Church Doctrine 09, Revelation, Intermediate Level 200

December 27, 2021

From the beginning, God has spoken to His children. Adam and Eve “heard the voice of the Lord God” (Genesis 3:8). God spoke through prophets in the Old Testament (see, e.g., Genesis 46:2, Exodus 6:2) and to His disciples in the New Testament Church (see, e.g., Acts 9). He spoke to Book of Mormon prophets (see, e.g., 1 Nephi 7:1, Helaman 13:3), and he speaks to prophets in this dispensation (see, e.g., Doctrine and Covenants 1:17, 138:11).

But He does not limit His communication to leaders alone. Standing in front of Pontius Pilate before His crucifixion, Jesus the Christ testified, “Every one that is of the truth heareth my voice” (John 18:37). As the Bible explains, “For he is our God; and we are the people of his pasture, and the sheep of his hand. To day if ye will hear his voice, harden not your heart.” (Psalm 95:7‒8; Hebrews 4:7)

By Study

The ninth Article of Faith of The Church of Jesus Christ of Latter-day Saints declares: “We believe all that God has revealed, all that He does now reveal, and we believe that He will yet reveal many great and important things pertaining to the Kingdom of God.” (The Pearl of Great Price, The Articles of Faith 1:9.)


Study carefully the Gospel Topics essay titled Revelation and follow each of the links for related topics, scripture references, scripture study resources, messages from Church leaders, videos, learning resources, and stories.

By Faith

Revelation comes in many forms, but the most common for baptized members of The Church of Jesus Christ of Latter-day Saints is the revelation we receive from Church leaders, such as at the semiannual general conferences, and the promptings we receive from the Holy Ghost. Those promptings often come as a “still small voice” (1 Kings 19:12; 1 Nephi 17:45; Doctrine and Covenants 85:6), and we live in a noisy world that may drown it out if we allow that to happen.

Yet the Spirit is also extraordinarily powerful, and no amount of noise from the adversary can drown it out if we are listening for it. When we are in tune and seeking to hear the still small voice, it “whispereth through and pierceth all things” (Doctrine and Covenants 85:6).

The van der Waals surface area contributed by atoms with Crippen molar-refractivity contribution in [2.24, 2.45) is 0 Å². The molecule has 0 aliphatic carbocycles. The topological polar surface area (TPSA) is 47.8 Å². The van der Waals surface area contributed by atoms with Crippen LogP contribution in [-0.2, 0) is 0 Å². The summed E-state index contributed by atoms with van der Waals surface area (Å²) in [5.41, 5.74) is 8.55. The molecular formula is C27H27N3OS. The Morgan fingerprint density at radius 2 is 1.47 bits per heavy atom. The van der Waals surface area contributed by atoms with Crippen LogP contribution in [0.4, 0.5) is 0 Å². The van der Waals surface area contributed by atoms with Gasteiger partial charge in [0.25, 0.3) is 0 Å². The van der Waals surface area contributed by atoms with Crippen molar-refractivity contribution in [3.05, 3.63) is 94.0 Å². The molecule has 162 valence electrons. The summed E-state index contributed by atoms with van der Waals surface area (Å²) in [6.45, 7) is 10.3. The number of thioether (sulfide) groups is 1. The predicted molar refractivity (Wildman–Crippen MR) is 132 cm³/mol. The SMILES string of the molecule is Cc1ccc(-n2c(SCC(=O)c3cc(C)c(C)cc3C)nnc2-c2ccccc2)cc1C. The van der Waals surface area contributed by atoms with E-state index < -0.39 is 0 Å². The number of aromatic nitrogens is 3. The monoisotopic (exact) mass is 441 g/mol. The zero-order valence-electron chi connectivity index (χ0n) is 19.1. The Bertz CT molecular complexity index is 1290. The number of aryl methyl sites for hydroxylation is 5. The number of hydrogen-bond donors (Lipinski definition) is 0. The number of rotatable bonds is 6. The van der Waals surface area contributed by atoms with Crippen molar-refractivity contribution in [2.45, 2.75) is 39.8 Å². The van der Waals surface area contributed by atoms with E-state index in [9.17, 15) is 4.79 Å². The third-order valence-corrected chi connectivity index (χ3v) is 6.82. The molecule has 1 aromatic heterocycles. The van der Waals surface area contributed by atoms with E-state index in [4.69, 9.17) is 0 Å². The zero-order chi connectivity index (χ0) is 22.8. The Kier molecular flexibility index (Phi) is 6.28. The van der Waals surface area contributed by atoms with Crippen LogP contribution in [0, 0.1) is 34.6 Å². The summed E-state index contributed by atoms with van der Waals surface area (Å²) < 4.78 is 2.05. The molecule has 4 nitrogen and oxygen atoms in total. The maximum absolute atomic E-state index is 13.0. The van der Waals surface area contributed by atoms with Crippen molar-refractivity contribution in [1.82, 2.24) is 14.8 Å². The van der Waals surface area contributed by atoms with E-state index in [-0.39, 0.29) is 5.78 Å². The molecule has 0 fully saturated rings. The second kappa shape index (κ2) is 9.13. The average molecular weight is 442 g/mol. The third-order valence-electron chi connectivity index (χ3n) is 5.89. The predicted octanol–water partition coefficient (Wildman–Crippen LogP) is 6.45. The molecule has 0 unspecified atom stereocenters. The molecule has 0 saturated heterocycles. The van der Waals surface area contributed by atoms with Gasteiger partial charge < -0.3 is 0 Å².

Spiritual gifts, including revelation, do not require perfection to receive. As the Lord said in Doctrine and Covenants 46:9, “they are given for the benefit of” not only “those who love me and keep all my commandments,” but also those “that seeketh so to do.” As long as we “ask with a sincere heart, with real intent, having faith in Christ, he will manifest the truth . . . by the power of the Holy Ghost,” and “by the power of the Holy Ghost ye may know the truth of all things.” (Moroni 10:4‒5)


First, establish a regular pattern of daily studying the scriptures and the general conference reports. This need not take long. Start with just five minutes a day, preferably at the same time of day when you are least likely to experience interruption. Consistency is the key. A little a day every day will bring great spiritual benefits. As you study this revelation, you will receive revelation, often in the form of promptings about how to apply what you are studying in your life.

Also, as you pray privately morning and night, make a conscious effort to pause during or after your prayers to listen for the still small voice. If necessary, ask yourself, “What would the Lord have me do now?” and then record the promptings you receive. Review these recorded promptings from time to time. They can strengthen you in times of weakness or difficulty.

Finally, learn to recognize the blessings the Lord gives to you each day. President Henry B. Eyring’s 2007 general conference address “O Remember, Remember” provides a good example of how to do this.

Credit for the image at top of the page: Stock photo from

Author: Richard E. Turley Jr.

Richard E. Turley Jr. served for twenty-two years as managing director of the Historical Department of The Church of Jesus Christ of Latter-day Saints and eight years as Assistant Church Historian and Recorder. He also served as managing director of the Family History, Public Affairs, and Church Communication Departments.

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